Focus On: Brain Natriuretic Peptide
By Lisa Rapoport, MD and Alan M. Kumar, MD
After reading this article, the physician should be able to:
- Understand what brain natriuretic peptide (BNP) is and the difference between types of BNP measured.
- Use and interpret BNP in the emergency setting.
- Understand the modifying factors that affect interpretation.
Brain natriuretic peptide, or BNP, is a natriuretic hormone that was initially identified in the brain but is also present in the heart, particularly the ventricle. The plasma concentration of this hormone rises greatly during times of higher ventricular filling pressures, thus allowing it to be used in the diagnosis and management of congestive heart failure.
Over the last decade, numerous studies have validated its use to aid in the diagnosis of acute heart failure in the emergency department. It is a relatively new tool that busy emergency physicians can use to augment their clinical skills in the evaluation of patients with dyspnea. However, emergency physicians must understand the benefits and limitations of this test in order to use it effectively and appropriately.
What Is BNP?
BNP is synthesized in myocytes as the larger, inactive molecule proBNP. It is subsequently cleaved to produce the active hormone BNP and its inactive counterpart, the fragment NT-proBNP. BNP is rapidly secreted by the ventricles in response to myocardial wall stress and reflects the degree of left ventricular dysfunction and volume overload. Its effects are to promote the excretion of sodium and water by the kidneys (natriuresis and diuresis), to relax vascular smooth muscle cells, to improve myocyte relaxation during diastole, and to decrease myocardial fibrosis and remodeling.
BNP is cleared by the kidneys and also through enzymatic degradation in the kidneys, vascular endothelium, lungs, and heart. NT-proBNP is cleared predominately by the kidneys. The half-life of BNP is 23 minutes, and the NT-proBNP fragment has a half-life of 60-120 minutes. Because of this short time frame, the time needed to reflect meaningful changes in hemodynamic status is approximately 2 hours for BNP and 12 hours for NT-proBNP.
How to Use BNP
The research that elucidated the physiology and clinical applications of BNP has been around for more than 20 years, but it was the availability of a rapid automated immunoassay in 2000 that led to wider adoption of BNP as a clinically relevant lab study in symptomatic patients.
In normal patients without cardiac disease, plasma concentrations of BNP and NT-proBNP are similar. In patients with left ventricular dysfunction, levels of NT-proBNP rise fourfold higher than BNP. Several published studies demonstrate that BNP and NT-proBNP have the same diagnostic accuracy, so it is acceptable to use either one.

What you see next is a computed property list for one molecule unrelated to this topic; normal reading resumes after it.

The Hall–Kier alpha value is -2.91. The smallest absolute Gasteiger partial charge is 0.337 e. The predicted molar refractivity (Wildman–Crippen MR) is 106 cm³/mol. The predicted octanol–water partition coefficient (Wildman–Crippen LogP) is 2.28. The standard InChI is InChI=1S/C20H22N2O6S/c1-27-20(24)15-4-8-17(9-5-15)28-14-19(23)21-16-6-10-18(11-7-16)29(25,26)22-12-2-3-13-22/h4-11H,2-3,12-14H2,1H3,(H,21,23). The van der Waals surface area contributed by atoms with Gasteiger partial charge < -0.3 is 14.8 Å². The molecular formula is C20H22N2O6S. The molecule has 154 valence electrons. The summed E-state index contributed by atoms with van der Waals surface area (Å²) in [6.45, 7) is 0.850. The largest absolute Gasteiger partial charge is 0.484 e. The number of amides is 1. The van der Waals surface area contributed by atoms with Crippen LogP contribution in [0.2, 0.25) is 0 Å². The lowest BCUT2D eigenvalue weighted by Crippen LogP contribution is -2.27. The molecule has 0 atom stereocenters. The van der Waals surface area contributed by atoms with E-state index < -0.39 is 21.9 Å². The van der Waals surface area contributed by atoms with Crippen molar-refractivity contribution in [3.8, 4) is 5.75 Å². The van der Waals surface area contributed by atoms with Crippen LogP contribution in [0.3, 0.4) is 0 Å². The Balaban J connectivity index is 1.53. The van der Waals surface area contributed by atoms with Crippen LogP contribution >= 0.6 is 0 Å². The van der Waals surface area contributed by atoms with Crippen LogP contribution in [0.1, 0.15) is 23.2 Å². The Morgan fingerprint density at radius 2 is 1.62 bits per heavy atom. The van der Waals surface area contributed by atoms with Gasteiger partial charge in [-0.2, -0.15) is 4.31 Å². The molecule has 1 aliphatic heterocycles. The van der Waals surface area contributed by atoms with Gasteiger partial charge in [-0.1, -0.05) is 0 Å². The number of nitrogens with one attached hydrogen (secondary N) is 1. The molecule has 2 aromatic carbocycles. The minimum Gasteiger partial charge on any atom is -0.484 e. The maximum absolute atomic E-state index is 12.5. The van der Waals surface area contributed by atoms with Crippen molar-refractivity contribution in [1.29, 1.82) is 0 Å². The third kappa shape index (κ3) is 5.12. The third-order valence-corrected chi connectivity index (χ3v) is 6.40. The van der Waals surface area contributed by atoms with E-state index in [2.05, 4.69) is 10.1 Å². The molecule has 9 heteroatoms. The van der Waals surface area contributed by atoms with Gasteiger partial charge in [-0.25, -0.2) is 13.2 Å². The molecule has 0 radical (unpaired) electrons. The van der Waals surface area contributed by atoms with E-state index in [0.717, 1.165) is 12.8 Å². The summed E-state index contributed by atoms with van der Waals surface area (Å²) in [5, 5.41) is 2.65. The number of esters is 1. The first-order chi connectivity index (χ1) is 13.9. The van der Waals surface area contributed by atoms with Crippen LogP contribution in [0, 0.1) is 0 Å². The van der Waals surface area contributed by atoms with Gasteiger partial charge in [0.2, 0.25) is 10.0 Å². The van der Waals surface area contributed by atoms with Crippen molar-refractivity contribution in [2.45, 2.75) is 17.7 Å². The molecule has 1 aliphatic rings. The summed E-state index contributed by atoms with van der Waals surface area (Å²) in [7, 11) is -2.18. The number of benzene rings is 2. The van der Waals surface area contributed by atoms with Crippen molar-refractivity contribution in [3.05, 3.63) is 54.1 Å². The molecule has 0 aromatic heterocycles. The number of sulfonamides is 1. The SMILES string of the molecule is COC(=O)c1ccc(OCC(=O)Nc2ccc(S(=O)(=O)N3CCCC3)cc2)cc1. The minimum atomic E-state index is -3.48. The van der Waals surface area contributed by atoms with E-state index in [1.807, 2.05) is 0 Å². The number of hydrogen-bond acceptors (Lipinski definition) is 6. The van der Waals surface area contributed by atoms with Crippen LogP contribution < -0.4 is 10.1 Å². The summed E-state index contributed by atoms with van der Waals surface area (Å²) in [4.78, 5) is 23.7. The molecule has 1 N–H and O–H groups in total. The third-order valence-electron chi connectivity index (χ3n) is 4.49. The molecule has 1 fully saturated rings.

BNP elevations are accurate in diagnosing diastolic dysfunction with the same effectiveness as in systolic dysfunction. Asymptomatic left ventricular dysfunction alone leads to higher baseline BNP levels. However, as a general guideline, acute heart failure is unlikely with a BNP less than 100 pg/dL or NT-proBNP less than 300 pg/dL, and acute heart failure is likely if BNP is greater than 500 pg/dL or NT-proBNP is greater than 1,000 pg/dL. These cutoff points, noticeably wide, have been chosen to optimize both sensitivity and specificity.
At these levels, the sensitivity ranges between 90% and 98%, with a negative likelihood ratio of 0.1 (a negative likelihood ratio is the probability of a negative test given a negative result, or the ratio of false negatives to true negatives). The specificity is approximately 86%, with a positive likelihood ratio of 6 (the ratio of true positives to false positives). Yet a negative likelihood ratio of 0.1 implies that 10 patients out of 100 who are sent home without the diagnosis of acute heart failure will actually have it, which may have harmful sequelae for obvious reasons.
In addition, given that a test's accuracy parameters are affected by the prevalence of disease in a population, the emergency physician's clinical judgment will always come into play when evaluating acute dyspnea in the emergency department. Indeed, the large BNP trials have concluded that an emergency physician's clinical assessment in addition to BNP measurement is better than either used alone.
The corollary to this is that even with a negative BNP level, if the clinician's pre-test probability (judgment) is high enough, a negative BNP is not enough to rule out CHF.
It should also be noted that different commercial assays give different results and thus have different cutoff levels; for this reason, it is important to be familiar with the specifics of which assay is used by each hospital. Furthermore, these variances can make comparison between clinical studies using different assays difficult to interpret.
BNP and NT-proBNP are also elevated in patients with renal impairment. Although plasma BNP is primarily cleared by enzymatic degradation from multiple sources, research has proven that the glomerular filtration rate is inversely related to BNP concentrations. Therefore, the clinically relevant values of BNP in patients with renal insufficiency are different from those in patients with normal renal function.
In addition, NT-proBNP is primarily cleared by the kidneys, so its plasma concentrations are greatly elevated by renal failure. It is very difficult to interpret their levels in the setting of renal insufficiency, and in many of the larger clinical trials, subjects with elevated creatinines were not included in data sets.